• Average task should be 1 hour
  • Should be clearly described – task, location, duration
  • Should overstaff, expecting some cancellations or no-shows
  • Task should not take them away from learning (or if it does, for not more than an  hour)
  • Tasks should convey how they add value to the event/attendees/volunteer
  • Not all tasks are glamorous (picking up ice, end of day cleanup)
  • I do want to explore hiring a couple of “movers” to move heavy stuff and take on some of the sweatier tasks
  • Need to describe my goal – is it # of attendees? satisfaction? value add?
  • Listen on the planning calls for volunteer opportunities
  • Volunteers are a great place to grow/identify future leaders

Speakers are volunteers too, and we treat them well and as they get ‘managed’ separately, about the only thing I have in mind for discussion is making Friday more valuable to them. Last year we offered them a 50% discount on the Friday seminar and I think that is worth repeating, but I also wonder if we shouldn’t look at a full day/half day event just for speakers on Friday.

From a SQLSaturday Volunteer: There Was a Lot More To This Than I Ever Knew

This past weekend in Tampa I spoke with a first time volunteer who had attended the events before (in Tampa and other cities) and he said that he had been really surprised and impressed by the amount of work that the event requires. I think he was disappointed a little that he had not realized before, but in fairness we strive to make our events look easy. We show up, hopefully endure a minor wait to check in, and then off we go to learn and network, probably thinking little about who got up early to pick up the donuts and who is taping signs on the doors and all the rest. Because we make it look easy, there’s a human tendency to think setting it all up was easy. It’s easier the second time than the first time, and so on, but it’s never going to reach the point that it doesn’t require effort.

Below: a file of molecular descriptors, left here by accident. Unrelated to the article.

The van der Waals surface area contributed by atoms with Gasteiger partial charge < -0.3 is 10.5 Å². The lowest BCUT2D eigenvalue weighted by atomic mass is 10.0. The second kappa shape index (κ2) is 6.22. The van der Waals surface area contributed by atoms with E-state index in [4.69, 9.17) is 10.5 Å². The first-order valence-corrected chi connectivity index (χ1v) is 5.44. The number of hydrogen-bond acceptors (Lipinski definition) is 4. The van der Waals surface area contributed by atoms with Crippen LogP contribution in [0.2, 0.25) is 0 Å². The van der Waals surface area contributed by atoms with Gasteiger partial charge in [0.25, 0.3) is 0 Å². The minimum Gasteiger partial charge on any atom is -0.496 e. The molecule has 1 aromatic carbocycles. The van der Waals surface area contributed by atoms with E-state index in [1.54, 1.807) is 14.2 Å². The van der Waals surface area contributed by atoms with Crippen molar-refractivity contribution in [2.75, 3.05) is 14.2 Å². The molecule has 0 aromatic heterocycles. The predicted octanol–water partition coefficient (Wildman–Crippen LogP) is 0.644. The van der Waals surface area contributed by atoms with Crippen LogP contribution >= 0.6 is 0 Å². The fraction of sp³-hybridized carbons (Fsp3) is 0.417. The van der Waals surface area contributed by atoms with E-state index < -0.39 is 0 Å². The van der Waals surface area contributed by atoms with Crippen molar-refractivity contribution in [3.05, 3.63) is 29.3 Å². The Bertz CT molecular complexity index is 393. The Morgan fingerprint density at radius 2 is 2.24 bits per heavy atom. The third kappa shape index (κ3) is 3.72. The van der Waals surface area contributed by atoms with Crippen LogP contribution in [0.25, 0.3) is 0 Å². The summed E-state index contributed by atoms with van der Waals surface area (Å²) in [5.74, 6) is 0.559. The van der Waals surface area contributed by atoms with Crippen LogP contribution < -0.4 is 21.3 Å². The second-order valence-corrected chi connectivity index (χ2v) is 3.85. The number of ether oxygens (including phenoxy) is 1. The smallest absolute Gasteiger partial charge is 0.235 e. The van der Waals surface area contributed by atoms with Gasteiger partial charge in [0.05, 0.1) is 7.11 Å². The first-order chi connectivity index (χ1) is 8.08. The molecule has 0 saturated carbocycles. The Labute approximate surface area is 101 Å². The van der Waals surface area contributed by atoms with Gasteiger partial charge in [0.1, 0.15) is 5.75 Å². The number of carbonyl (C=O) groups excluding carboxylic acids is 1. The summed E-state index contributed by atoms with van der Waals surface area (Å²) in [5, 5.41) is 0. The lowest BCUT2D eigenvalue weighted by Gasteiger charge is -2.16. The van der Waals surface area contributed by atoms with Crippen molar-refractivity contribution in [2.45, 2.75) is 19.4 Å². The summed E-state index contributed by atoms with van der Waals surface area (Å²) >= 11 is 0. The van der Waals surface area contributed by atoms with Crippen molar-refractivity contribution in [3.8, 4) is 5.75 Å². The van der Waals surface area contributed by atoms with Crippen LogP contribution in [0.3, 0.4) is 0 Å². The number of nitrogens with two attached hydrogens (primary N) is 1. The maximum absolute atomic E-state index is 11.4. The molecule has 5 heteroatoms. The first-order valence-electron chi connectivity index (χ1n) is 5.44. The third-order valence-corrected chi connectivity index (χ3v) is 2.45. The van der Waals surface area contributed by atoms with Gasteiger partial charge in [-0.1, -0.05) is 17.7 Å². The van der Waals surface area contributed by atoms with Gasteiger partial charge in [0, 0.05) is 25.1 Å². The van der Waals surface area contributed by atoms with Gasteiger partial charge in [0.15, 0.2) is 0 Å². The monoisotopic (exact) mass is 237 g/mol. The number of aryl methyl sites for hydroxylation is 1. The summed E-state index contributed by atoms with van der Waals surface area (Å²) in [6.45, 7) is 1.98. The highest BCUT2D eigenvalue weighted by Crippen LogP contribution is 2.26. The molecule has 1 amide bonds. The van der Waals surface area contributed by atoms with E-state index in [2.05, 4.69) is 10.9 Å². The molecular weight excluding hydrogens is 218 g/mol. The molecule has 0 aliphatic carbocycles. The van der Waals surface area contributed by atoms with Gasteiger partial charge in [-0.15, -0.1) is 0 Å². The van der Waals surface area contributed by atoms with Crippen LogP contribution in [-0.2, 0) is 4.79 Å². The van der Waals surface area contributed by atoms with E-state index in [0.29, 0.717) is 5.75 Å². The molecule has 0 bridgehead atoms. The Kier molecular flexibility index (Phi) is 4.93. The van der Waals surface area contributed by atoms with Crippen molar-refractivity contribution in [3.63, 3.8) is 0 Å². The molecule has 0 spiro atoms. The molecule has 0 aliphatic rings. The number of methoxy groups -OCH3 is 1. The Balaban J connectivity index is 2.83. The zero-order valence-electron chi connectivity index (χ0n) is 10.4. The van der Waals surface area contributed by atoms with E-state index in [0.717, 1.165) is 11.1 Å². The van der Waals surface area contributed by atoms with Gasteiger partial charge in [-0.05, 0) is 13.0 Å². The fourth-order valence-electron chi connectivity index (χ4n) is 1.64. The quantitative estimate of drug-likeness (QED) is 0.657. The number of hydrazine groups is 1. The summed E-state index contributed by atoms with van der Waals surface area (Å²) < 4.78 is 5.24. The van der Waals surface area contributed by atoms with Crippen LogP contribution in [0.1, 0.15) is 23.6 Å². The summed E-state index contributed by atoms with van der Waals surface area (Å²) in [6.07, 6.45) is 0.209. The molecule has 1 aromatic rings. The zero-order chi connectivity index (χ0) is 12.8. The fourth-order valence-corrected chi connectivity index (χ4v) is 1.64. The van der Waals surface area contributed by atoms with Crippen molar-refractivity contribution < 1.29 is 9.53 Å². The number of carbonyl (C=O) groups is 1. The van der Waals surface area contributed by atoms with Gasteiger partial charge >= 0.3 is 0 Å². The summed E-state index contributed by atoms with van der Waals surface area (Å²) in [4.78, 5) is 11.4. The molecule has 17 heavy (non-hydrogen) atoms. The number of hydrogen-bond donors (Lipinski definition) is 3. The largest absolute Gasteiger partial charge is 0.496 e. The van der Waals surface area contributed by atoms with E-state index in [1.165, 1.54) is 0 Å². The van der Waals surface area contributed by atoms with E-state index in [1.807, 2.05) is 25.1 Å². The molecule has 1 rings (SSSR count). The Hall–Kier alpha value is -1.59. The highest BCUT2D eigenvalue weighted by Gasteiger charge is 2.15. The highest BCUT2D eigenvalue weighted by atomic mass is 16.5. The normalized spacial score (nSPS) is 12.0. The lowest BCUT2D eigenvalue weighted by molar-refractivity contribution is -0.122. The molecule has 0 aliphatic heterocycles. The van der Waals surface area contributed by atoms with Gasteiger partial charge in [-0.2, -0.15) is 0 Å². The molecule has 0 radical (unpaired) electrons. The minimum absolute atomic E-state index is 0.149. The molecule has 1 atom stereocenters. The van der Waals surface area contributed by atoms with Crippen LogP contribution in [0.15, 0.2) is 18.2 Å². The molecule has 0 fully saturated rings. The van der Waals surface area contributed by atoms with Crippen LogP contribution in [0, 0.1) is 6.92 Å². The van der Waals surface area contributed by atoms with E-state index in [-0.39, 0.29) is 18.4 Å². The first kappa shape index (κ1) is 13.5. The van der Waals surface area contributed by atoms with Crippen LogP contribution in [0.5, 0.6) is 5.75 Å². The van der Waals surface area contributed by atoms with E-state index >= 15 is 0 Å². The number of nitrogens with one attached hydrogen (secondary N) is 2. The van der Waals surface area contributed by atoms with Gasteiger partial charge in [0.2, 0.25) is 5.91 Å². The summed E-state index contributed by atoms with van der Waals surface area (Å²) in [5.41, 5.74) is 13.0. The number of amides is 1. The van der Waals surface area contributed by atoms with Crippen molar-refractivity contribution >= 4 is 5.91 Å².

Should we remind the attendees how much work was required so they can be grateful? Of course not!

No, what we should do is encourage people to volunteer. It’s not easy, but every volunteer you find becomes a stake holder. Some will volunteer once, some one will return every year, and some will grow to take larger roles in the event. Whether they volunteer again or not, they’ll have a different view of events ever after (hopefully a good one).